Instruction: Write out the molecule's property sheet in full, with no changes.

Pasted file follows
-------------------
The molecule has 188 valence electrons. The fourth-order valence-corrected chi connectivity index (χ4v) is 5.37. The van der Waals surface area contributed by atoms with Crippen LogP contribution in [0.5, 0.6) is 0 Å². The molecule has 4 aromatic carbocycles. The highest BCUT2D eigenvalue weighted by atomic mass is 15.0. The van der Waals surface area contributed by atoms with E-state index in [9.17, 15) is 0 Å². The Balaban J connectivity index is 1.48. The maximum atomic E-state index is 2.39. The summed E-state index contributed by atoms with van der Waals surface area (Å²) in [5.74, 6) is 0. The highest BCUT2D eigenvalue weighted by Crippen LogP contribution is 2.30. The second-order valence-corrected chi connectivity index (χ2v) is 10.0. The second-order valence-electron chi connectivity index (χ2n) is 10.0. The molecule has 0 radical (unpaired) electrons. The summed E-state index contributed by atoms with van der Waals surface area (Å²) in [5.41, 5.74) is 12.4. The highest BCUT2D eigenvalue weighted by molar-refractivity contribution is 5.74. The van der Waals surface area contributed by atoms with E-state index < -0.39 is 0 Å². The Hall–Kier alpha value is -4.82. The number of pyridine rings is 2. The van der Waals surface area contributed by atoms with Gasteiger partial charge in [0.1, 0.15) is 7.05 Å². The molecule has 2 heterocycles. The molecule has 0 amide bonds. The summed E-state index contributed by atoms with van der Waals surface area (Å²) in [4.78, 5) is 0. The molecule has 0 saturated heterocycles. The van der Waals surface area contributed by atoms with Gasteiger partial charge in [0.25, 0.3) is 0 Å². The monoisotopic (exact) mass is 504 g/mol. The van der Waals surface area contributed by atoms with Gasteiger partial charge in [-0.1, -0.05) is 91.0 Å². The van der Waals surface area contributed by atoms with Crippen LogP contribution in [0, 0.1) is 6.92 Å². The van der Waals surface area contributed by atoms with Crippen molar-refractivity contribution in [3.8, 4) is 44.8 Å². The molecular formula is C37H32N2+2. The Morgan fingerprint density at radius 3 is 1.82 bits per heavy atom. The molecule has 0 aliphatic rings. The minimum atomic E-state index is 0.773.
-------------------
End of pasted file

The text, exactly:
The molecule has 188 valence electrons. The fourth-order valence-corrected chi connectivity index (χ4v) is 5.37. The van der Waals surface area contributed by atoms with Crippen LogP contribution in [0.5, 0.6) is 0 Å². The molecule has 4 aromatic carbocycles. The highest BCUT2D eigenvalue weighted by atomic mass is 15.0. The van der Waals surface area contributed by atoms with E-state index in [9.17, 15) is 0 Å². The Balaban J connectivity index is 1.48. The maximum atomic E-state index is 2.39. The summed E-state index contributed by atoms with van der Waals surface area (Å²) in [5.74, 6) is 0. The highest BCUT2D eigenvalue weighted by Crippen LogP contribution is 2.30. The second-order valence-corrected chi connectivity index (χ2v) is 10.0. The second-order valence-electron chi connectivity index (χ2n) is 10.0. The molecule has 0 radical (unpaired) electrons. The summed E-state index contributed by atoms with van der Waals surface area (Å²) in [5.41, 5.74) is 12.4. The highest BCUT2D eigenvalue weighted by molar-refractivity contribution is 5.74. The van der Waals surface area contributed by atoms with E-state index < -0.39 is 0 Å². The Hall–Kier alpha value is -4.82. The number of pyridine rings is 2. The van der Waals surface area contributed by atoms with Gasteiger partial charge in [0.1, 0.15) is 7.05 Å². The molecule has 2 heterocycles. The molecule has 0 amide bonds. The summed E-state index contributed by atoms with van der Waals surface area (Å²) in [4.78, 5) is 0. The molecule has 0 saturated heterocycles. The van der Waals surface area contributed by atoms with Gasteiger partial charge in [0.25, 0.3) is 0 Å². The monoisotopic (exact) mass is 504 g/mol. The van der Waals surface area contributed by atoms with Gasteiger partial charge in [-0.1, -0.05) is 91.0 Å². The van der Waals surface area contributed by atoms with Crippen LogP contribution in [0, 0.1) is 6.92 Å². The van der Waals surface area contributed by atoms with Crippen molar-refractivity contribution in [3.8, 4) is 44.8 Å². The molecular formula is C37H32N2+2. The Morgan fingerprint density at radius 3 is 1.82 bits per heavy atom. The molecule has 0 aliphatic rings. The minimum atomic E-state index is 0.773.